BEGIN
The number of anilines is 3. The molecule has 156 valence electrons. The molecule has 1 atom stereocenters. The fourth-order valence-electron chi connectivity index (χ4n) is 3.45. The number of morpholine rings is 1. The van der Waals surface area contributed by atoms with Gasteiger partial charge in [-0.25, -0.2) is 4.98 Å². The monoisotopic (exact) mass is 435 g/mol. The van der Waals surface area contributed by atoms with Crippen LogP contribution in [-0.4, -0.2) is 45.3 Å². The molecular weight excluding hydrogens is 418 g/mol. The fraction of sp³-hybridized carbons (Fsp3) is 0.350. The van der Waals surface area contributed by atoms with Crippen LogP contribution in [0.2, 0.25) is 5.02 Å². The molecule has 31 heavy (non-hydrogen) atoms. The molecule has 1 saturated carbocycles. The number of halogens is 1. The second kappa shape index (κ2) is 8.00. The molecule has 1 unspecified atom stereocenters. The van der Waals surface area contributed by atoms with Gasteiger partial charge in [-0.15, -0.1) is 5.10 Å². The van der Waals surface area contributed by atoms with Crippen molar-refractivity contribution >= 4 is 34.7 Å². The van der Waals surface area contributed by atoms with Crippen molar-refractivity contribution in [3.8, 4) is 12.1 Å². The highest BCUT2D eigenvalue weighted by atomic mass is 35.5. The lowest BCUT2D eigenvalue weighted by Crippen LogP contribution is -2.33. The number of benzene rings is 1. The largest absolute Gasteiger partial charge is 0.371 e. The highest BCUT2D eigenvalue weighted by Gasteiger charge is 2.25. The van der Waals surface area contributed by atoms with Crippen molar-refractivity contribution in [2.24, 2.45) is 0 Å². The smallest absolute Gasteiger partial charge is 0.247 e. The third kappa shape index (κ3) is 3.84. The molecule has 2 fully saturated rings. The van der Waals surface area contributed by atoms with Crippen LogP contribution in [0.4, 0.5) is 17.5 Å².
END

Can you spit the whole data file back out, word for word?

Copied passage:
The number of anilines is 3. The molecule has 156 valence electrons. The molecule has 1 atom stereocenters. The fourth-order valence-electron chi connectivity index (χ4n) is 3.45. The number of morpholine rings is 1. The van der Waals surface area contributed by atoms with Gasteiger partial charge in [-0.25, -0.2) is 4.98 Å². The monoisotopic (exact) mass is 435 g/mol. The van der Waals surface area contributed by atoms with Crippen LogP contribution in [-0.4, -0.2) is 45.3 Å². The molecular weight excluding hydrogens is 418 g/mol. The fraction of sp³-hybridized carbons (Fsp3) is 0.350. The van der Waals surface area contributed by atoms with Crippen LogP contribution in [0.2, 0.25) is 5.02 Å². The molecule has 31 heavy (non-hydrogen) atoms. The molecule has 1 saturated carbocycles. The number of halogens is 1. The second kappa shape index (κ2) is 8.00. The molecule has 1 unspecified atom stereocenters. The van der Waals surface area contributed by atoms with Gasteiger partial charge in [-0.15, -0.1) is 5.10 Å². The van der Waals surface area contributed by atoms with Crippen molar-refractivity contribution >= 4 is 34.7 Å². The van der Waals surface area contributed by atoms with Crippen molar-refractivity contribution in [3.8, 4) is 12.1 Å². The highest BCUT2D eigenvalue weighted by atomic mass is 35.5. The lowest BCUT2D eigenvalue weighted by Crippen LogP contribution is -2.33. The number of benzene rings is 1. The largest absolute Gasteiger partial charge is 0.371 e. The highest BCUT2D eigenvalue weighted by Gasteiger charge is 2.25. The van der Waals surface area contributed by atoms with Crippen molar-refractivity contribution in [2.24, 2.45) is 0 Å². The smallest absolute Gasteiger partial charge is 0.247 e. The third kappa shape index (κ3) is 3.84. The molecule has 2 fully saturated rings. The van der Waals surface area contributed by atoms with Crippen LogP contribution in [0.4, 0.5) is 17.5 Å².